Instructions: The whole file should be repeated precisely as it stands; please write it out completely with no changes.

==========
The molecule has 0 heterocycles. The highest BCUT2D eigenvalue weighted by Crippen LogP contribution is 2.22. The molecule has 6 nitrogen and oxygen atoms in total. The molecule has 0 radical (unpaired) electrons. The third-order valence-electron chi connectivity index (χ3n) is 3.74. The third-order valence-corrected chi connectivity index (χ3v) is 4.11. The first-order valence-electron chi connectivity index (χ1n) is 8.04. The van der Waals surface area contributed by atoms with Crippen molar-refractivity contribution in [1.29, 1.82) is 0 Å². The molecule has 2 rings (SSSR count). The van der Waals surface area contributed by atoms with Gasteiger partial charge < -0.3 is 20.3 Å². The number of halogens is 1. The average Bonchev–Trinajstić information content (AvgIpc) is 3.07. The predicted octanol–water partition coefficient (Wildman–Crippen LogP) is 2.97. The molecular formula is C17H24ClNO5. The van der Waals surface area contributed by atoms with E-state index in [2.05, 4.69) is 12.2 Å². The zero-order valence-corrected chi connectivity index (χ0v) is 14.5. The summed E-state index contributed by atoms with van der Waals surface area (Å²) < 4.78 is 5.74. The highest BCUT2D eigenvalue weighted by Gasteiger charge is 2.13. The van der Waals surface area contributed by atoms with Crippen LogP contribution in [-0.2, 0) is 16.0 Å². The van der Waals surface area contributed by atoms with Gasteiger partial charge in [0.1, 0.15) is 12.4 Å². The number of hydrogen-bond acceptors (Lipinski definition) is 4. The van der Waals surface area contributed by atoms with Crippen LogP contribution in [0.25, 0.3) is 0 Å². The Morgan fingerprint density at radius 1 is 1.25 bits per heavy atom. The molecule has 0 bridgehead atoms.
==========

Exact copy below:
The molecule has 0 heterocycles. The highest BCUT2D eigenvalue weighted by Crippen LogP contribution is 2.22. The molecule has 6 nitrogen and oxygen atoms in total. The molecule has 0 radical (unpaired) electrons. The third-order valence-electron chi connectivity index (χ3n) is 3.74. The third-order valence-corrected chi connectivity index (χ3v) is 4.11. The first-order valence-electron chi connectivity index (χ1n) is 8.04. The van der Waals surface area contributed by atoms with Crippen molar-refractivity contribution in [1.29, 1.82) is 0 Å². The molecule has 2 rings (SSSR count). The van der Waals surface area contributed by atoms with Gasteiger partial charge < -0.3 is 20.3 Å². The number of halogens is 1. The average Bonchev–Trinajstić information content (AvgIpc) is 3.07. The predicted octanol–water partition coefficient (Wildman–Crippen LogP) is 2.97. The molecular formula is C17H24ClNO5. The van der Waals surface area contributed by atoms with E-state index in [2.05, 4.69) is 12.2 Å². The zero-order valence-corrected chi connectivity index (χ0v) is 14.5. The summed E-state index contributed by atoms with van der Waals surface area (Å²) < 4.78 is 5.74. The highest BCUT2D eigenvalue weighted by Gasteiger charge is 2.13. The van der Waals surface area contributed by atoms with Crippen LogP contribution in [-0.2, 0) is 16.0 Å². The van der Waals surface area contributed by atoms with Gasteiger partial charge in [0.1, 0.15) is 12.4 Å². The number of hydrogen-bond acceptors (Lipinski definition) is 4. The van der Waals surface area contributed by atoms with Crippen LogP contribution in [0.25, 0.3) is 0 Å². The Morgan fingerprint density at radius 1 is 1.25 bits per heavy atom. The molecule has 0 bridgehead atoms.